|View of Borobudur||Bas-relief||Relief Wall|
Borobudur on island of Java, Indonesia was built in the 9th century, but it has been abandoned for hundreds of years to be discovered for modern world in early 1800’s. This remarkably large stone structure is the biggest single Buddhist temple in the world. What distinguishes Borobudur is that this temple has no traditional building or chapel used for worship. This huge open structure was designed to express the Buddhist way of achieving the ultimate freedom - nirvana. The temple consists of two groups of terraces connected by steep staircases. The lower four are like a great book in the form of bas-reliefs that tell about the life of Buddha and his way to enlightenment. The top four terraces have no relievos, or ornaments. Walls are perfectly plain. The area is covered by many openwork stupas housing sitting Buddha statues. These circular terraces have no beginning or end. Walking there is like a journey into the state of meditation. The repeatability and perfect symmetry give a sense of understanding of infinity. The largest, central stupa which is the highest point of the whole structure is also a representation of nirvana.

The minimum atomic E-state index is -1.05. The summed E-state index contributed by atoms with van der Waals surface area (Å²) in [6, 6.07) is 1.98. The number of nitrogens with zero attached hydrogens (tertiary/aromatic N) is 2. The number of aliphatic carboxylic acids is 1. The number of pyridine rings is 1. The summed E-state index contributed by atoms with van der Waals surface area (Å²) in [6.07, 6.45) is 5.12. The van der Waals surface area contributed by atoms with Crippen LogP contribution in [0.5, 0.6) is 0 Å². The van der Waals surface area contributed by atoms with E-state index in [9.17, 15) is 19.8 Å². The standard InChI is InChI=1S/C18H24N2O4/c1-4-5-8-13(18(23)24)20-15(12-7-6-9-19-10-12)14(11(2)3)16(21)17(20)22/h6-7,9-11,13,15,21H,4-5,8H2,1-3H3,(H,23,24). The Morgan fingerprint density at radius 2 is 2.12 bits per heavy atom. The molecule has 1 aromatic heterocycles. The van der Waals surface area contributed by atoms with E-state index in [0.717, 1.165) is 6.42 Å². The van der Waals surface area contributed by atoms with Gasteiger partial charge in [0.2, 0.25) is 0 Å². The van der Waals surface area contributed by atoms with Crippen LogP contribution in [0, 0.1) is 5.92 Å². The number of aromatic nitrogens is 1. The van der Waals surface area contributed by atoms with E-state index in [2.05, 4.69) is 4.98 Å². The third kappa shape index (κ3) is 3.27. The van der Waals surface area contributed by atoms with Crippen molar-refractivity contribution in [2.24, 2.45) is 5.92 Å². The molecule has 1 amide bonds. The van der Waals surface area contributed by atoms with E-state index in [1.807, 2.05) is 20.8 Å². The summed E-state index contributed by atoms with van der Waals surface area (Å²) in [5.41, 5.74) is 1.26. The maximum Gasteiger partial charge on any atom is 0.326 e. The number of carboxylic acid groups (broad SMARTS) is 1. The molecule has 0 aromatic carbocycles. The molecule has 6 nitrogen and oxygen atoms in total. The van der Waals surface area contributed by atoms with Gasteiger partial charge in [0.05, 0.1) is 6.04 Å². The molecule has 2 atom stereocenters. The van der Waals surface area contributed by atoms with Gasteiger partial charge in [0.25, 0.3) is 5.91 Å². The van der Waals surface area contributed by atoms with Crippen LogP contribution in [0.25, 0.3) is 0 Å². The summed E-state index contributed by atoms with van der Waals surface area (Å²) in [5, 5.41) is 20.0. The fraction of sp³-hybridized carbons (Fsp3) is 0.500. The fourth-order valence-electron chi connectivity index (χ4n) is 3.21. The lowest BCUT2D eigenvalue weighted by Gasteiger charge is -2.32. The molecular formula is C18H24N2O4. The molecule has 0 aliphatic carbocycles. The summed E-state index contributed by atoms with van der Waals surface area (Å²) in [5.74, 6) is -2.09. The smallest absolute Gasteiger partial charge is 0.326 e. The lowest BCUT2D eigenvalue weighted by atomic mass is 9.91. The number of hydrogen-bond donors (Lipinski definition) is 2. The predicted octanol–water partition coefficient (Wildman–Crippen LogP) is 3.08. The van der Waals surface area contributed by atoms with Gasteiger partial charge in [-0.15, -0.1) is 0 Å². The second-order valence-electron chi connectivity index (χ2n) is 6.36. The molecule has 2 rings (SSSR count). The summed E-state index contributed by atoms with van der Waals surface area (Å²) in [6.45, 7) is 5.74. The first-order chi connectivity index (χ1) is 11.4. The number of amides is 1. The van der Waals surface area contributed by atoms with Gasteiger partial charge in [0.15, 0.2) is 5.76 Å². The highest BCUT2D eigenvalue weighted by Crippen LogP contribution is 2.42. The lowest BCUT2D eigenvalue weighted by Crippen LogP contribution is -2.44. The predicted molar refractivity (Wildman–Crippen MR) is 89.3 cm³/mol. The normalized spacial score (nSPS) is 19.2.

|Stupas of Borobudur||Stone Stupas||Open Stupa|
|Lower Terrace||Borobudur Temple||Borobudur Terraces|
There are also two smaller Buddhist temples (candi) in the region. Candi Mendut and Candi Pawon lay in straight line with Borobudur. All of them are closely related, they are characterized by perfect symmetry and harmony of architectural designs.
Candi Pawon is the smallest of the three temples. It is a structure with a square base. Small terrace surrounds the temple. The interior of the building is now completely empty.
Candi Mendut is probably the oldest of the three temples. Originally it had two connecting rooms inside the building, but only one exists today. Inside the high chamber there are three statues of Bodhisattvas (Buddhist deities).
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